Washington is a city that loves to tweet—more than 200 members of Congress are avid users of Twitter, obsessively sharing their real-time thoughts on every legislative decision to pass through the House or Senate these days. And now the rage has spread to D.C.’s foreign diplomats: the earliest adopter was Mexican Ambassador Arturo Sarukhán, who began using Twitter to discuss his schedule and give a shout-out to notable Mexicans. Now a new man leads the embassy Twitter pack: Pakistani Ambassador Husain Haqqani, whose prolific tweets on subjects ranging from Middle East security to Urdu poetry have earned him an avid following among young Pakistanis in the States and abroad.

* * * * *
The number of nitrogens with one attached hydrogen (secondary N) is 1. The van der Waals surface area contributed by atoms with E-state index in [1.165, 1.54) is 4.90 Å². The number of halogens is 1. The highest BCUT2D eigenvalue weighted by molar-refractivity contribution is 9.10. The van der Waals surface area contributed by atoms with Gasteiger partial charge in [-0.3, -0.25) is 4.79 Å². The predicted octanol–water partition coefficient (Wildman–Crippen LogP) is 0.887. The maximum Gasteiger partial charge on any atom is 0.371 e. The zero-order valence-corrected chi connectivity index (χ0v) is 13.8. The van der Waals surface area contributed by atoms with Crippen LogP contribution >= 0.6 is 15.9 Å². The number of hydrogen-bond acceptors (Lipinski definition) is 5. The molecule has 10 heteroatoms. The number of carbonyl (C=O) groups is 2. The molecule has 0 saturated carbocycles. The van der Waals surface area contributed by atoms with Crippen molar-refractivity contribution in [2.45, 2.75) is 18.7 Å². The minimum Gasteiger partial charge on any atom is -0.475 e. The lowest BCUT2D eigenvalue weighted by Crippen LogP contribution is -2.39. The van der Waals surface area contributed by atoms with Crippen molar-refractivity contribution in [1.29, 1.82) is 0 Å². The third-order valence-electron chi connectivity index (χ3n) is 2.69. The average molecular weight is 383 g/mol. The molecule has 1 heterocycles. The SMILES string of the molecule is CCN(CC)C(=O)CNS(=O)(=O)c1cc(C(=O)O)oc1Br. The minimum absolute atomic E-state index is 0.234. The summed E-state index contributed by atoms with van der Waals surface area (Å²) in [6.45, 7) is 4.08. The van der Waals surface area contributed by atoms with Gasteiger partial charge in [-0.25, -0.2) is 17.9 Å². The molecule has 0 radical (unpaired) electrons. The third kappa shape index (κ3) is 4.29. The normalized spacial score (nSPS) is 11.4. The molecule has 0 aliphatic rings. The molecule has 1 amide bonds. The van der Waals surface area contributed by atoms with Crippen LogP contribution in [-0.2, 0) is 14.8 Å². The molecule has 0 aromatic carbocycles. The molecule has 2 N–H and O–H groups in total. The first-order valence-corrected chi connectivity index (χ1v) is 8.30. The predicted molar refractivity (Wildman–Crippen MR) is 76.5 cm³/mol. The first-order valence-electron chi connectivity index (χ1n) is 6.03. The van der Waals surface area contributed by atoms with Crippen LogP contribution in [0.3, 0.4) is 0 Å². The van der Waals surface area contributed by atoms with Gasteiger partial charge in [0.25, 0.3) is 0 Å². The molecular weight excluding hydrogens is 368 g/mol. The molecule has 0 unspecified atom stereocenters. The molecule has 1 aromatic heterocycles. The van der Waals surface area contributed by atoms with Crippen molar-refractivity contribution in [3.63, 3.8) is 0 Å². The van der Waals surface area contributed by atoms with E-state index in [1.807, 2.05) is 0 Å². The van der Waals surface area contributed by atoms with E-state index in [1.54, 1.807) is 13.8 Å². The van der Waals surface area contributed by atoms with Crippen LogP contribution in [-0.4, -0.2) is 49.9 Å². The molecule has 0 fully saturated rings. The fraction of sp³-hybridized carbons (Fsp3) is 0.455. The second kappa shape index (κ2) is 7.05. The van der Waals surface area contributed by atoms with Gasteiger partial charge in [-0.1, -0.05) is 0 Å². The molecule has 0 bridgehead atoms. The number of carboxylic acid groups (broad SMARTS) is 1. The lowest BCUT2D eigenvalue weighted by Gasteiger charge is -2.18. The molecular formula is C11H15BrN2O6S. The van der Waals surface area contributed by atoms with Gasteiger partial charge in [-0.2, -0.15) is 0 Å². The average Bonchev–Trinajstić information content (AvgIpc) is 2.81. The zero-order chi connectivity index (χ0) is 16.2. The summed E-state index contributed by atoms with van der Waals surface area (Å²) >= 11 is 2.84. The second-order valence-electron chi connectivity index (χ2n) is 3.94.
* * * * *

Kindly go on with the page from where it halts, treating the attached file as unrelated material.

For the most part, Haqqani’s tone is thoughtful and casual—quoting Cicero, JFK, and Benazir Bhutto to push youth to participate more in politics, or taking on reporters who misrepresent the complexities of the Middle East. And when bilateral tensions run high between the U.S. and Islamabad, his tweets tend to take a measured and moderate line. After a tense intelligence-sharing episode between the two nations last month forced a CIA station chief to flee Pakistan amid death threats, Haqqani was the first official to admit, via Twitter, that the backlash had gotten out of hand. It’s just the sort of reasonable discourse that both countries need these days—even if it’s only in 140-character spurts.